State pensions and public sector pension schemes should be scrapped and replaced with individual defined contribution pots, according to recommendations from a Scottish think-tank
Reform Scotland today issued proposals for a Universal Contributory Pension, which it claimed would provide workers with greater security and certainty as well as a sustainable solution for the country's public finances.
This new kind of pension would be mandatory, with all workers contributing at least 8% of their salary. It would be chosen and owned by the individual, be fully transferable and the worker would be able to select their own retirement age at any time after 60. There would also be a flat rate of income tax relief and Pension Credit will continue to provide a minimum income guarantee.
National Insurance would be scrapped and income tax increased by 7p to cover the fall in revenue.
Ben Thomson, chair of Reform Scotland, said: 'The key problem with our pension structure is that those faithfully paying National Insurance and those paying into a public sector occupational pension scheme have no ownership over their pension assets. They are not paying into a personal pot for themselves - they are paying for today's pensioners and are dependent on an increasingly stretched next generation to pay for them.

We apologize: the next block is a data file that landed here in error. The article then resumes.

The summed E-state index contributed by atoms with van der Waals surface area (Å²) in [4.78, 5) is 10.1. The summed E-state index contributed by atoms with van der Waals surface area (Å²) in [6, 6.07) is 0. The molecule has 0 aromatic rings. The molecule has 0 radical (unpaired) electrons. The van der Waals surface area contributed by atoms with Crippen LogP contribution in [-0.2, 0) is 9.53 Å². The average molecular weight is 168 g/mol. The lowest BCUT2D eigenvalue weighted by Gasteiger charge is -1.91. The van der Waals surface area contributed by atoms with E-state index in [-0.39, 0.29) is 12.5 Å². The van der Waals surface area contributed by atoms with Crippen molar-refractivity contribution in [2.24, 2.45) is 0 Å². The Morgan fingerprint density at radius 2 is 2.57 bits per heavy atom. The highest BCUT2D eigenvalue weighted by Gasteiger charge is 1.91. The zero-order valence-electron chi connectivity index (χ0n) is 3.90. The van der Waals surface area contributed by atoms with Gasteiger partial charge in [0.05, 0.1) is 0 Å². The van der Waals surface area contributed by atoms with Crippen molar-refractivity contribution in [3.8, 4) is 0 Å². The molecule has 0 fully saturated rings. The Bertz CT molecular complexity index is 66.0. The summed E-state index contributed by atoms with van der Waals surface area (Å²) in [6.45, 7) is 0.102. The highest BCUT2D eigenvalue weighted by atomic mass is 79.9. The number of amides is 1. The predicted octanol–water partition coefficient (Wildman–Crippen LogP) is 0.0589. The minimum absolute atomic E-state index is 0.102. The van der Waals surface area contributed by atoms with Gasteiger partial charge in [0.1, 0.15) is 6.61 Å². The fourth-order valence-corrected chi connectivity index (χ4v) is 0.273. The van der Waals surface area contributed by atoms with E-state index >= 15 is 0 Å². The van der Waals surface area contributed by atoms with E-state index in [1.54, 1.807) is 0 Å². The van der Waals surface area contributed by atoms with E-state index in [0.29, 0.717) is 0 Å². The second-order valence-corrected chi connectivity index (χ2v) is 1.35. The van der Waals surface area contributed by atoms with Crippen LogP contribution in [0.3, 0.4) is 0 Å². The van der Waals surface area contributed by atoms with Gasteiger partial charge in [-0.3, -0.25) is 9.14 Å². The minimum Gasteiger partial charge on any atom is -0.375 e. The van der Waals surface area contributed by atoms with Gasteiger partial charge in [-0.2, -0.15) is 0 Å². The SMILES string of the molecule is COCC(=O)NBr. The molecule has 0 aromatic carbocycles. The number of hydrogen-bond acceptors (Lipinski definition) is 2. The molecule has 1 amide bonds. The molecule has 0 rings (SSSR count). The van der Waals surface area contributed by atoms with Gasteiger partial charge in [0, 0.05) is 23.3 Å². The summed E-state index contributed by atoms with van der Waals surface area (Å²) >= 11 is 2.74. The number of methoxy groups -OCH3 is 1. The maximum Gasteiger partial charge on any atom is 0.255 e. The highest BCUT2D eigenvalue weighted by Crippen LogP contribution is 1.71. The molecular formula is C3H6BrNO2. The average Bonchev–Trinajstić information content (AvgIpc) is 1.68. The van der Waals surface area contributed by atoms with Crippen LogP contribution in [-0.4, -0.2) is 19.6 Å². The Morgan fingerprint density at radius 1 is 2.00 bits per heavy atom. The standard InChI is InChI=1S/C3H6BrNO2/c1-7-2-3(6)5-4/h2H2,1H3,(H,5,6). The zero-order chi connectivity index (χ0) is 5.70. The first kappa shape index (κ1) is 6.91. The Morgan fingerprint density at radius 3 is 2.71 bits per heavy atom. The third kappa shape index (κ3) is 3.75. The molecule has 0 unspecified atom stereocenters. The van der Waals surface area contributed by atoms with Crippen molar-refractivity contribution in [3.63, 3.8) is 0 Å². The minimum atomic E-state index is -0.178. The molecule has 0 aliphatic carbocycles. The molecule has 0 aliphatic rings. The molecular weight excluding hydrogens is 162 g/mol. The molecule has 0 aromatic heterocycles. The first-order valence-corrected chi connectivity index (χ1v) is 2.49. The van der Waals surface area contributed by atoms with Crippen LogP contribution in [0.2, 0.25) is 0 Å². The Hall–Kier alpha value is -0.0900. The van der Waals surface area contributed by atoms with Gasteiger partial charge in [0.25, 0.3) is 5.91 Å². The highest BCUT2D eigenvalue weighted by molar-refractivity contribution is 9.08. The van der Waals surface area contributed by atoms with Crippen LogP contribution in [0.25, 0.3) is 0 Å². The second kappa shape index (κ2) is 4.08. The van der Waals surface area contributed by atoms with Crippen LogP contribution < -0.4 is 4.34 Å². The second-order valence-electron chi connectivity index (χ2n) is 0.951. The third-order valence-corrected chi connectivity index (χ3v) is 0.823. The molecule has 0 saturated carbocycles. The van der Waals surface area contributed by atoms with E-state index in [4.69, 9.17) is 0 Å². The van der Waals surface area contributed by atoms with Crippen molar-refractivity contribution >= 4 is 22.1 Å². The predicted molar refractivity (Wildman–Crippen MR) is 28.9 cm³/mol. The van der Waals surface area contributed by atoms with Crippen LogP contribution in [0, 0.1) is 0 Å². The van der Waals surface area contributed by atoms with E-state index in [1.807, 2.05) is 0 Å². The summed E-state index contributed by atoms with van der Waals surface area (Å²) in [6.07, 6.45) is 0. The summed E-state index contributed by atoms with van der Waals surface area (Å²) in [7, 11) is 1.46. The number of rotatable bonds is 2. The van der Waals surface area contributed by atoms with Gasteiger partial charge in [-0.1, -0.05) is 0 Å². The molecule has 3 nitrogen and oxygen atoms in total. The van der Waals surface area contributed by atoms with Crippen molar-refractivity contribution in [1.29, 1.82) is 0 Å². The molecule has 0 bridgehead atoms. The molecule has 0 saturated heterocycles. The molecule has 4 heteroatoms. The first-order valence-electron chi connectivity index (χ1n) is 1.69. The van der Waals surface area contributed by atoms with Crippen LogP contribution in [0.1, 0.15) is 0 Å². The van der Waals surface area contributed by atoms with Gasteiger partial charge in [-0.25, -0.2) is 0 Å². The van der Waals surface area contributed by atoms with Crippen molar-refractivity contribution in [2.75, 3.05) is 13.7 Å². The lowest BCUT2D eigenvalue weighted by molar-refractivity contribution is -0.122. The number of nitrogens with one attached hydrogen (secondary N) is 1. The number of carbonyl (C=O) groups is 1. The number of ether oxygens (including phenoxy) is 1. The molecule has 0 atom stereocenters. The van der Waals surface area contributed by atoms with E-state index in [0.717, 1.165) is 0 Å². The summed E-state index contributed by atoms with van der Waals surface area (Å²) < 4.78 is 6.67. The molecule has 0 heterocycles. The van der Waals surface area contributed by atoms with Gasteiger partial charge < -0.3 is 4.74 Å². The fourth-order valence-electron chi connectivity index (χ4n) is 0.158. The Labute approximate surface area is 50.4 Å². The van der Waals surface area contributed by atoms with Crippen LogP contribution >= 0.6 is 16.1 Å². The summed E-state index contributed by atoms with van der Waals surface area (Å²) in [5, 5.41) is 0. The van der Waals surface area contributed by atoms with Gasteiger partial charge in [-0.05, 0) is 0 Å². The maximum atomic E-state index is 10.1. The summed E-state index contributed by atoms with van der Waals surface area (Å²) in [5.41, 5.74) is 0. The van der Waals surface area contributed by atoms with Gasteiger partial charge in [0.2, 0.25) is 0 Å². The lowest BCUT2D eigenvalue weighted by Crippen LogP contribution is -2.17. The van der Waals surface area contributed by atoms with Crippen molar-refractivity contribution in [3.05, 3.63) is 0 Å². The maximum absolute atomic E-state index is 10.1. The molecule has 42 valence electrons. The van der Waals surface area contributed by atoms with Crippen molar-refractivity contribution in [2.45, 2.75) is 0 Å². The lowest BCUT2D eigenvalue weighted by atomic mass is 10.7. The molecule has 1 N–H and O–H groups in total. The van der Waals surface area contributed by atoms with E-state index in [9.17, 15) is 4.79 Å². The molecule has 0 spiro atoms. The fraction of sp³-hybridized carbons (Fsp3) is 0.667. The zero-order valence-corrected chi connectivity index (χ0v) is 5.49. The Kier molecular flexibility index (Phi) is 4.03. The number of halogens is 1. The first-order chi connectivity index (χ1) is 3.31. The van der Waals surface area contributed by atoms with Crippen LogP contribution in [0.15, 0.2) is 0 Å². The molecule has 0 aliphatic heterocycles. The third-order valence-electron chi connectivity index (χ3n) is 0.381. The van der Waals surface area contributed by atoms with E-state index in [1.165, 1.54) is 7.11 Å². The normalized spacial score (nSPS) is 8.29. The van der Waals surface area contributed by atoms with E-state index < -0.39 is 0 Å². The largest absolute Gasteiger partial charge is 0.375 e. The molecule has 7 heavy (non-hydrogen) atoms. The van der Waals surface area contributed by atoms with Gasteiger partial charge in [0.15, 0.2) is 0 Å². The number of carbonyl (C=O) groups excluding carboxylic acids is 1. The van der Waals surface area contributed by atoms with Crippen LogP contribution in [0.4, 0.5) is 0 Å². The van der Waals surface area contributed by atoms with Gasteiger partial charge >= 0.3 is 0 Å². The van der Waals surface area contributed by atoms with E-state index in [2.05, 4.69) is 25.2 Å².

'This is hugely insecure and unsustainable. It's time to grasp the nettle on pensions and end the conspiracy of silence that exists in all political parties on this issue.'
Although emanating from a Scottish think-tank, the paper made no reference to the current independence debate.
'Reform Scotland believes that the pension system in the UK needs to be addressed, regardless of whether this is done by a Scottish Government in an independent Scotland or by a UK government for the whole of the UK,' the organisation said.
Responding to the report, the Department for Work and Pensions said that they government had acknowledged that too many people were not saving enough for their retirement.
A spokeswoman added: 'The UK government is legislating to simplify the state pension, to provide a firmer foundation for retirement saving. Action is being taken to change state pension age to ensure the system remains sustainable.
'At the same time, automatic enrolment in workplace pensions will see millions start saving or save more for their retirement - since 2012 we've automatically enrolled 2.9 million people into a workplace pension.'